In concert, the least funky band ever to have the word "funk" in their name pounded out tough, workingman rock with as little subtlety as possible, aiming to please the fan sitting in the last row of the stadium. While that may have made for an invigorating concert experience, having to endure this music without the live stage show as distraction is a headache-inducing chore. The sound, while acceptable for 1971 standards, is still brittle and harsh, and Mark Farner's wah-wah-heavy guitar is exactly what Spinal Tap had envisioned with their amps that went to 11.

Since this was recorded in the band's earliest period, none of the more pop elements that gave them the hits that softened their sound are in the set. That leaves this as the definitive live document of these years. It's not nearly as listenable or eclectic as 1975's Caught in the Act, which they recorded as a quartet, but does depict the group in all its uncut power, glory, and volume. Brash, noisy, and abrasive, Grand Funk Railroad  earned their money by giving the people what they wanted in a show full of  raw energy and blistering hard rock.

In retrospect, its appeal is limited, but if you were there, you'll appreciate this souvenir. If not, after hearing this warts-and-all recording, you may wonder what all the excitement was about.

WEBMASTERS COMMENT:

I am sick and tired of these stupid reviews. The most amazing thing, is that the song remains the same. I don't really know what is bugging these scumbags most - is it the fact that GFR earned recognition among ordinary people - or is it the fact that it was the PEOPLE  that discovered this group instead of  - and out of control by - THE MEDIA? - Seems to me that a lot of clever brains took this music to their hearts - other less equipped minds took impression of what the so called ESTABLISHMENT said from the very beginning - GFR is a HYPE......THEY CAN'T PLAY!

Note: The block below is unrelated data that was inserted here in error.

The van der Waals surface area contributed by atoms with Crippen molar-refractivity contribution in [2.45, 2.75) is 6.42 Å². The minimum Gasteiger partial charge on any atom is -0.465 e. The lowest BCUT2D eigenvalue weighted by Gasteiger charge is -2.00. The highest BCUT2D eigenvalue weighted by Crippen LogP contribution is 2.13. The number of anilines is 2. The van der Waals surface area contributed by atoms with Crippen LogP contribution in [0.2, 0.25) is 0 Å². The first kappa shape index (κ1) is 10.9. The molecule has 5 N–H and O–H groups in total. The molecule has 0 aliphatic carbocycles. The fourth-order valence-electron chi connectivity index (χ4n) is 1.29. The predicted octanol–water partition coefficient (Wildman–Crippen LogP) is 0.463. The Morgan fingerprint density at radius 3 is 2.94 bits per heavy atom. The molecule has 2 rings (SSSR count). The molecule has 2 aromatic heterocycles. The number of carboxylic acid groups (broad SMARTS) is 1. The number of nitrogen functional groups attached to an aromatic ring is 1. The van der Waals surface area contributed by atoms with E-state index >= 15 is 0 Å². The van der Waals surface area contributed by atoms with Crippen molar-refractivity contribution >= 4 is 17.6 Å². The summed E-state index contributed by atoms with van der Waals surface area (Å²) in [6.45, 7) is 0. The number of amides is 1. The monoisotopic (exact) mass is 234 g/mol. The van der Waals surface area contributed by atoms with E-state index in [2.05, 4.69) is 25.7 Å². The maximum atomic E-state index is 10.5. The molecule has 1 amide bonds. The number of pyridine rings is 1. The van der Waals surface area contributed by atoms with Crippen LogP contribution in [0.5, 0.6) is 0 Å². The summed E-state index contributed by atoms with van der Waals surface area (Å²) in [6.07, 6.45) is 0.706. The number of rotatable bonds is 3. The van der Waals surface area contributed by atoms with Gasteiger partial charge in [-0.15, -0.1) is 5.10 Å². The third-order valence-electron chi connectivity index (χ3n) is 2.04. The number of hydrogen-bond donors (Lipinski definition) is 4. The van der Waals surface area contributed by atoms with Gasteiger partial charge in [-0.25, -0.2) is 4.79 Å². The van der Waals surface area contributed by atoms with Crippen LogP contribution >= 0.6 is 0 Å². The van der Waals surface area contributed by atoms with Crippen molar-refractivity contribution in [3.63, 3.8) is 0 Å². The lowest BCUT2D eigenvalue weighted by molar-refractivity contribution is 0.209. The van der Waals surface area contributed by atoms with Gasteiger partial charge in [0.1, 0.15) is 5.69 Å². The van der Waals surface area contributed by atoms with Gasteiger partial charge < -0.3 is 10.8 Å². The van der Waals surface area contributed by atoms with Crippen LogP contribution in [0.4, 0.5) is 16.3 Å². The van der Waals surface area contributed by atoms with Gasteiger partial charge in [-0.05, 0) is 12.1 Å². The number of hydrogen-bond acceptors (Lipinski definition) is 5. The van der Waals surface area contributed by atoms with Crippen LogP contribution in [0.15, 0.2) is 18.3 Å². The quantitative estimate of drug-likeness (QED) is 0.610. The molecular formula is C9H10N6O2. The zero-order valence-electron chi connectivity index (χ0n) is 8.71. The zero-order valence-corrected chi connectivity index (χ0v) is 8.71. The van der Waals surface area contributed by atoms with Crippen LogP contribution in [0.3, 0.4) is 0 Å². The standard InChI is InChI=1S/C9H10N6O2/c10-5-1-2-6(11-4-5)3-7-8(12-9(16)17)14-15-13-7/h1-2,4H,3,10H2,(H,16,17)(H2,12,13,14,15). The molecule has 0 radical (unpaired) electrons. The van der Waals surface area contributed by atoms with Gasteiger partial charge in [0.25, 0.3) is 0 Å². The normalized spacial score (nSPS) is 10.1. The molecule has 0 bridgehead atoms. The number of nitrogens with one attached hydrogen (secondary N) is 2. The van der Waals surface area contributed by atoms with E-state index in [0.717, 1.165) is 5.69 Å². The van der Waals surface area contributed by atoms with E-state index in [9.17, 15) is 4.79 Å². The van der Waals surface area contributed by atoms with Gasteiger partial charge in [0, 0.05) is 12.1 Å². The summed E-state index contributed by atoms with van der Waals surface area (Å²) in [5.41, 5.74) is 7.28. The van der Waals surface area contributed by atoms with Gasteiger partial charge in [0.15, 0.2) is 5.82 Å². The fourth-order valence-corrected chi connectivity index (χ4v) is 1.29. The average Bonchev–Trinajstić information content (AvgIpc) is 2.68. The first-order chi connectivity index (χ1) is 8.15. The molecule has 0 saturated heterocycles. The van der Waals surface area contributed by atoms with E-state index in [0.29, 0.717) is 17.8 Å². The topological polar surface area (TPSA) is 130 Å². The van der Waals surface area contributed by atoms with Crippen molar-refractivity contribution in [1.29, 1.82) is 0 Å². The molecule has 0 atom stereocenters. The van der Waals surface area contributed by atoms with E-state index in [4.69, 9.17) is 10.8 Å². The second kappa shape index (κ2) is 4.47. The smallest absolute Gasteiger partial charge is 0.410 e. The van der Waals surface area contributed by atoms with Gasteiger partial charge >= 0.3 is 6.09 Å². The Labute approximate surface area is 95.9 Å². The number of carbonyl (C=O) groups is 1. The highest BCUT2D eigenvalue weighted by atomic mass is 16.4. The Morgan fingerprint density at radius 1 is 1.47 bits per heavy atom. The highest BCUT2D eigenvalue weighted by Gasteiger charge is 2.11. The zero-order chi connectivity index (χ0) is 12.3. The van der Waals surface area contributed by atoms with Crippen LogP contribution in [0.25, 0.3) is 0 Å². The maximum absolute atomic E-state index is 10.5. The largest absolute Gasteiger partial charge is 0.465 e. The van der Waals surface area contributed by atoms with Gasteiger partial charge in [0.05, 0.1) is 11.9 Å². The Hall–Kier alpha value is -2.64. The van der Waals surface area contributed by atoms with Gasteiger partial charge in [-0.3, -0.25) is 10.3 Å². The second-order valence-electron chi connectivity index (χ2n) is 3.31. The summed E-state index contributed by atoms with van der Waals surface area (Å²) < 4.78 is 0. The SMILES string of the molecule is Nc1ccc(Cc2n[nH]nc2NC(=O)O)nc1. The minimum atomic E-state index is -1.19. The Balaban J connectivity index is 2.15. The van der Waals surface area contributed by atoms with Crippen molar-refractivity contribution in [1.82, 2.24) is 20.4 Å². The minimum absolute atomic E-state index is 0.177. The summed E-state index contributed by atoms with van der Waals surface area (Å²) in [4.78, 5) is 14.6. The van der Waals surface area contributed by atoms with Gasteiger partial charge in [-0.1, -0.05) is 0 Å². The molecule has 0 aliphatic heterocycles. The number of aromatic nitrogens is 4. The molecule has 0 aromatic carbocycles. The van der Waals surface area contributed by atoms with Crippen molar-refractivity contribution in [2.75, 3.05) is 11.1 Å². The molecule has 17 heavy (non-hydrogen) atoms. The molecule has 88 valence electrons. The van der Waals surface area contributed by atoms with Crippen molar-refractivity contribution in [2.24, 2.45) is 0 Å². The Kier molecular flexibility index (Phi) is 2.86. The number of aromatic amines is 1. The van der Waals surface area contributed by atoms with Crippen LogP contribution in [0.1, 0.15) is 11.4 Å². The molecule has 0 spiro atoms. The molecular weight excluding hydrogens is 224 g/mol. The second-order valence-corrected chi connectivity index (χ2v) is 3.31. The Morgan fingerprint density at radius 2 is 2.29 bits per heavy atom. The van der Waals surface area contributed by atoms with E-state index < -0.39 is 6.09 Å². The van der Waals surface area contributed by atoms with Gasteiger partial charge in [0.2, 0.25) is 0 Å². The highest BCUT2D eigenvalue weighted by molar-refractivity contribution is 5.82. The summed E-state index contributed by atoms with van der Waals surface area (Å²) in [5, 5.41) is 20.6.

The ESTABLISHMENT decides the definitions of culture. The establishment decides the definition of funk - for us -  the people, the consumers, the music magazine readers.....
BUT... culture is what you do - what you feel - what you experience - by your FREE mind.
It is ugly if it is commercial - It is ugly if it is loud - It is definately ugly if the excitement gets out of control. Thing is: less talented, so called rock heroes, now dead by overdose of drugs and booze, remain icons of the rock history - while Mark Don and Mel, who were brave enough to try and save people from drugs, have to put up with ignorance and disrespect.

My nineteen-year-old son is addicted to the second hard rock wave that started in the late seventies. Thanks to the massive mobbing against GFR, he knew absolutely nothing about Mark, Don and Mel. But he was seeking the roots of heavy metal from common sources. He found a lot of stuff about Purple,Heep and Hendrix - but absolutely NOTHING about GFR. Watching the VH1 - Behind the Music GFR-session, was a very astonishing experience. He was surprised about how BIG this group once was. And ofcourse as confused as I still am, about how it became such an unknown part of the rock history. He likes the music very much - even if he represents a generation that was born just before the third hard rock wave began.

JimmyK

It takes a fool to remain sane
(The Ark)